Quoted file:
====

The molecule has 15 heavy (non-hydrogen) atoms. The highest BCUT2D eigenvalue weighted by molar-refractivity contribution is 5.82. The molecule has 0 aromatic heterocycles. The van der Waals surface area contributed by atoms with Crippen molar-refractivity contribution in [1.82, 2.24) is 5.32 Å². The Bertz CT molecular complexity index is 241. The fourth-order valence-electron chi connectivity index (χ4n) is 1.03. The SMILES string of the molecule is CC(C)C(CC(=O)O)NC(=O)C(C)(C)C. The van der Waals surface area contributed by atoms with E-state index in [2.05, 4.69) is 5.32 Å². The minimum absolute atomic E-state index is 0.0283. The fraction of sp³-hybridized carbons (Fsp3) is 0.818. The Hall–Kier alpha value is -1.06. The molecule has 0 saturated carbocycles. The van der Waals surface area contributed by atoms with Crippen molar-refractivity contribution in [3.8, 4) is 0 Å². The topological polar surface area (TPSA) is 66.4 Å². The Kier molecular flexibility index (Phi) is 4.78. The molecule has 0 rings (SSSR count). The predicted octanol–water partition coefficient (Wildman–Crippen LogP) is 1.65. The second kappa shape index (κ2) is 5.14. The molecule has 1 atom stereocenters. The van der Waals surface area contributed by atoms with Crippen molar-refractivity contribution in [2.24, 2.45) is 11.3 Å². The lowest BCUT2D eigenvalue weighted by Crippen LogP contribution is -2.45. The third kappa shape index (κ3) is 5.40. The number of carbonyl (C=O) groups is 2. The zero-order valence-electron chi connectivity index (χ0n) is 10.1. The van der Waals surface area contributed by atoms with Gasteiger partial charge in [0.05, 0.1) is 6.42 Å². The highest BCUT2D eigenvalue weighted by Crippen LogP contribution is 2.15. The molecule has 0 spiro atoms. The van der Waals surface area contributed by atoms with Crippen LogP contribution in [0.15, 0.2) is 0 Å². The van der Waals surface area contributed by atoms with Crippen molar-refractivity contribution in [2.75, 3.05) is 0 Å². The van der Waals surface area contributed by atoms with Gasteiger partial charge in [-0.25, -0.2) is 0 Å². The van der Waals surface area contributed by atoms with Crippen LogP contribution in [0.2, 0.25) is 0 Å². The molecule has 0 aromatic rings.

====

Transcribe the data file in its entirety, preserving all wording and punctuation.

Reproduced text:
The molecule has 15 heavy (non-hydrogen) atoms. The highest BCUT2D eigenvalue weighted by molar-refractivity contribution is 5.82. The molecule has 0 aromatic heterocycles. The van der Waals surface area contributed by atoms with Crippen molar-refractivity contribution in [1.82, 2.24) is 5.32 Å². The Bertz CT molecular complexity index is 241. The fourth-order valence-electron chi connectivity index (χ4n) is 1.03. The SMILES string of the molecule is CC(C)C(CC(=O)O)NC(=O)C(C)(C)C. The van der Waals surface area contributed by atoms with E-state index in [2.05, 4.69) is 5.32 Å². The minimum absolute atomic E-state index is 0.0283. The fraction of sp³-hybridized carbons (Fsp3) is 0.818. The Hall–Kier alpha value is -1.06. The molecule has 0 saturated carbocycles. The van der Waals surface area contributed by atoms with Crippen molar-refractivity contribution in [3.8, 4) is 0 Å². The topological polar surface area (TPSA) is 66.4 Å². The Kier molecular flexibility index (Phi) is 4.78. The molecule has 0 rings (SSSR count). The predicted octanol–water partition coefficient (Wildman–Crippen LogP) is 1.65. The second kappa shape index (κ2) is 5.14. The molecule has 1 atom stereocenters. The van der Waals surface area contributed by atoms with Crippen molar-refractivity contribution in [2.24, 2.45) is 11.3 Å². The lowest BCUT2D eigenvalue weighted by Crippen LogP contribution is -2.45. The third kappa shape index (κ3) is 5.40. The number of carbonyl (C=O) groups is 2. The zero-order valence-electron chi connectivity index (χ0n) is 10.1. The van der Waals surface area contributed by atoms with Gasteiger partial charge in [0.05, 0.1) is 6.42 Å². The highest BCUT2D eigenvalue weighted by Crippen LogP contribution is 2.15. The molecule has 0 spiro atoms. The van der Waals surface area contributed by atoms with Crippen LogP contribution in [0.15, 0.2) is 0 Å². The van der Waals surface area contributed by atoms with Crippen molar-refractivity contribution in [2.75, 3.05) is 0 Å². The van der Waals surface area contributed by atoms with Gasteiger partial charge in [-0.25, -0.2) is 0 Å². The van der Waals surface area contributed by atoms with Crippen LogP contribution in [0.2, 0.25) is 0 Å². The molecule has 0 aromatic rings.